Boosting Niagara’s Transportation Links and Moving Forward
Greetings to our Chamber Members! As we emerge from a pandemic — and a tough Niagara winter — changes are coming to challenge and strengthen our businesses. In the spirit of that conversation, we invite you to our first Let’s Talk.
We’ll spotlight important issues that may affect local businesses like yours. We also want to know what you think, in a feedback blog for Chamber members only. In each issue, we highlight single themes of concern and opportunity, but definitely not all!
To start, transportation policy in Niagara is something that affects all members — from where we grow our businesses, and link to opportunities with new ones in cost-effective ways — to how people can get places, using public transit across a peninsula that’s often been disconnected.
Recently, Niagara Region has embarked on a Long-Term Economic Development Strategy, which dovetails off Niagara Region’s 2019-22 Strategic Plan. Transportation initiatives for business is part of what they are looking at, through a stakeholder engagement process. Here are two links:
Issues covered in the draft stakeholder survey include employment-land zoning for new industrial business, and affordable residential development, plus general transportation infrastructure.
For many of us, moving our goods in Niagara involves rail, trucking or marine —notably the Seaway and Niagara’s Welland Canal. As many business stakeholders know, near-term logistics needs include facilitating ‘multimodal, or intermodal’ transportation, involving using two-or-more types of connected transport.
This will help get goods to customers in an affordable and timely way, over the next competitive decade.
As part of this, opening up developable industrial employment lands, including along the Welland Canal strip, will be key to sustaining local business, and new business opportunities, for many members across the SNCC group. This issue was not particularly stressed in the initial Regional development strategy stakeholder survey report, but we think it’s important.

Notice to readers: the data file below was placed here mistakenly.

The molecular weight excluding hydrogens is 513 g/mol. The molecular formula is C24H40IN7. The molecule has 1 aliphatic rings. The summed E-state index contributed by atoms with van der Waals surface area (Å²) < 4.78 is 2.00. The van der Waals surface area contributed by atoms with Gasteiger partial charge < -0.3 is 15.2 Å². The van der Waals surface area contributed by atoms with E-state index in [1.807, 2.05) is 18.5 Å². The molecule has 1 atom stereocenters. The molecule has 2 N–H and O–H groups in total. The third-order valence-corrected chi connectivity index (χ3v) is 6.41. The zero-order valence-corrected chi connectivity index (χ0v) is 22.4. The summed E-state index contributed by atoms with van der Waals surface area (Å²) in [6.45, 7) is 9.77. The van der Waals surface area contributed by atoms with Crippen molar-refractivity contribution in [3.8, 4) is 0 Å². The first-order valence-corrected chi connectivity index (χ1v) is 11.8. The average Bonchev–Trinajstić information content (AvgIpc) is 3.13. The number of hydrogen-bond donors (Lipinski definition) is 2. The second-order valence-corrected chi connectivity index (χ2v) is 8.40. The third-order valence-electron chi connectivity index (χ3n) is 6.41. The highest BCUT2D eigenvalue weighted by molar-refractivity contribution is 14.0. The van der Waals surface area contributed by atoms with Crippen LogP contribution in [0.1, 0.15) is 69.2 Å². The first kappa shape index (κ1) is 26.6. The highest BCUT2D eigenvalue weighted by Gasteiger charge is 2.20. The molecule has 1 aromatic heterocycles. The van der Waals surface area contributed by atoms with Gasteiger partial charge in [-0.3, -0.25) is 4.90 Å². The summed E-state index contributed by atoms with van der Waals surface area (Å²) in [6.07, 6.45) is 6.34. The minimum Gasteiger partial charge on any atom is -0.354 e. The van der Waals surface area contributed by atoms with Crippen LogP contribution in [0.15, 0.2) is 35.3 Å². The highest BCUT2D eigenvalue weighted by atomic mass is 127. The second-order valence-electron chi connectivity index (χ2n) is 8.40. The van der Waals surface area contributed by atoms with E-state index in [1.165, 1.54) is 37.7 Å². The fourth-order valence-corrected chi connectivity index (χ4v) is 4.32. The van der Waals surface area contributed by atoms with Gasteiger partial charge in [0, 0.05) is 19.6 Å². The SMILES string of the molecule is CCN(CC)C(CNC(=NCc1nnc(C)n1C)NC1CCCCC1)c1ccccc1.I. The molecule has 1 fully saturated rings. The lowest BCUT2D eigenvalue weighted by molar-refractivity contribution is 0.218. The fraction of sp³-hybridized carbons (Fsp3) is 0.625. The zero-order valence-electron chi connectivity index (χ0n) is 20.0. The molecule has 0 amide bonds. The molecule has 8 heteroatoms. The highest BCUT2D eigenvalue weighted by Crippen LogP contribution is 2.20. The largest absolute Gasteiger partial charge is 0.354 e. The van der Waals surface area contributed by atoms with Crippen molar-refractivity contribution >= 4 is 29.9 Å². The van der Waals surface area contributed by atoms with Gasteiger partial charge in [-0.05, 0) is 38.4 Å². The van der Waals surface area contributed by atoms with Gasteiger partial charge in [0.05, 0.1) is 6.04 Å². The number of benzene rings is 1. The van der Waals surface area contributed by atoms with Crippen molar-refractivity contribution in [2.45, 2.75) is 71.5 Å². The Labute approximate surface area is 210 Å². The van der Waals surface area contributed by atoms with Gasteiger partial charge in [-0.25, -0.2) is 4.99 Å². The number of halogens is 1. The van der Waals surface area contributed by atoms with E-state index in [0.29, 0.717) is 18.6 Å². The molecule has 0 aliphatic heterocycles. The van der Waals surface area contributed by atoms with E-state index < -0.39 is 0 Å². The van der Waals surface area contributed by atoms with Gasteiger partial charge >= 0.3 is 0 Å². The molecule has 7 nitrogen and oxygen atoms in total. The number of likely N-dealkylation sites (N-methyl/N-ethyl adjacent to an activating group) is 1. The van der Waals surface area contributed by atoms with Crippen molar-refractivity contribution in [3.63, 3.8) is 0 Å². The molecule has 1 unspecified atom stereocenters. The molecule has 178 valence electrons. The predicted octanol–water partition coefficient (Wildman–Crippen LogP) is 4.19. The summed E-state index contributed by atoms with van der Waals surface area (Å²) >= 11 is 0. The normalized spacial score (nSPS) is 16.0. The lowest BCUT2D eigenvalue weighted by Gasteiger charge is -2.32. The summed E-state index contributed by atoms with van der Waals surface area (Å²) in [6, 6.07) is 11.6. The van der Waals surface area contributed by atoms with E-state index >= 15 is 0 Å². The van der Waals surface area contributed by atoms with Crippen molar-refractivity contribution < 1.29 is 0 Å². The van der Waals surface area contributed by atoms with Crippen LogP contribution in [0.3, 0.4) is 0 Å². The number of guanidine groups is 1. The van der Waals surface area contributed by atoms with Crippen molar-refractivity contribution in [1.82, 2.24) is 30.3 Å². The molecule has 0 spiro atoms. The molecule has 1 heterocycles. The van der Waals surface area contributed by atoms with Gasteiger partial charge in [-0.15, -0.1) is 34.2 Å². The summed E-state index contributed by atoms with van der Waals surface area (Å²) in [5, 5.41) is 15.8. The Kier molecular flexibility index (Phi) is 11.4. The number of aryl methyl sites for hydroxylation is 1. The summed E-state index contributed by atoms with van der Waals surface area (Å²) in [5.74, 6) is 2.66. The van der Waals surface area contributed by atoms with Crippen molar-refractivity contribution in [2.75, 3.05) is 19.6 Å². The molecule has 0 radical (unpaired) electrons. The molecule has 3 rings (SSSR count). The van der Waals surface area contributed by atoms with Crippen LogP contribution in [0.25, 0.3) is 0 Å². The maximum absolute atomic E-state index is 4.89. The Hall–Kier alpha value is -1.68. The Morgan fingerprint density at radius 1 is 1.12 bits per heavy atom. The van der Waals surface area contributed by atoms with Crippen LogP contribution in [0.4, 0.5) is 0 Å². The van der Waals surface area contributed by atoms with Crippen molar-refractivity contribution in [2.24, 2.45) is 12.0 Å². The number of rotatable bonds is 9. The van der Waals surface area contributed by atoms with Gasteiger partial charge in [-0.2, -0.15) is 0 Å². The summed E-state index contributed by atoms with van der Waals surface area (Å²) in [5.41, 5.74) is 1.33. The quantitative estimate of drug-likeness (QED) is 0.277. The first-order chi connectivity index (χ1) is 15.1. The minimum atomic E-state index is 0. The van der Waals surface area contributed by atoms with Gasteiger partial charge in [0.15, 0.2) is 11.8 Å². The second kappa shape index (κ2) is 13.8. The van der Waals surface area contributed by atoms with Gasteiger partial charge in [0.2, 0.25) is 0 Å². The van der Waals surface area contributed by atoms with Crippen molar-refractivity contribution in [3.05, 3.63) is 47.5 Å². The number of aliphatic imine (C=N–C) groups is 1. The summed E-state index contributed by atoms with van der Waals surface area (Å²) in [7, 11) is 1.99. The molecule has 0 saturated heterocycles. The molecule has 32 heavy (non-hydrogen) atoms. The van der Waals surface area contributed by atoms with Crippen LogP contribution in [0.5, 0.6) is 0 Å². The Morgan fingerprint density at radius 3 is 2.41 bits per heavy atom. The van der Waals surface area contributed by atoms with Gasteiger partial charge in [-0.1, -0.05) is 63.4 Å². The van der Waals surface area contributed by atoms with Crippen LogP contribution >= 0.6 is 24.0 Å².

(The report also notes a business concern about excessive costly red-tape and burdensome levels of bureaucracy, among other things).
Indeed, we are already making big progress with multimodal, including a new HOPA Ports business hub in Thorold. The Bioveld complex is combining rail, trucking and Seaway assets for new business clients, to expand logistics to other ports, help cargo move, and relieve overburdened GTA transportation networks. Link:
Niagara transportation is a big file, with lots of moving and interconnected pieces.
On another front, we’re also focused on pushing forward the Niagara Mid-Peninsula Highway Corridor, which could alleviate Highway 403/ 406/ QEW congestion pressures, and make south Niagara a more desirable place to invest. It would link Niagara Falls or Fort Erie around Hamilton to connect with Hwy 401 or 407, north of Burlington.
In 2019, a standing committee on transport, infrastructure and communities report called for the federal government to support a mid-peninsula highway, to reduce congestion. It also recommended boosting use of the Seaway for transporting cargo. In the meantime, we are concerned that this needed highway transportation-relief project seems to have stalled.
Niagara also has a lot of other exciting transportation assets for business, whose growth should be encouraged. GIO Rail of Welland — which recently acquired Trillium Railway — is among them, with GIO now working on boosting capacity for short-line rail connections across our membership area, with links to primary rail connections.
Public transportation is moving forward, alongside other developments. Niagara Region is set to combine all existing municipal services into a single, integrated transit service for the entire region, although not all municipalities are supportive of the plan. It is hoped a single service will help current and future employees move more seamlessly across our area, to their homes, errands and work sites.
Also in an ongoing initiative, the Province of Ontario has committed to bringing daily GO Train service to Grimsby, St. Catharines and Niagara Falls.
As you can see, there’s a lot happening in the transportation realm in Niagara that will affect chamber members, with this being an overview only.
Wearing your Chamber member hat, we want to know what you think about where we’re heading with transportation. What should be our priorities, what is missing, and what developments will be especially impactful to your business?
Please e-mail us your thoughts, which we’ll compile in an upcoming Let’s Talk summary accessible to members— you can remain anonymous if you’d’ like.
Until then, we wish you health, happiness and prosperity in 2022 and the years ahead!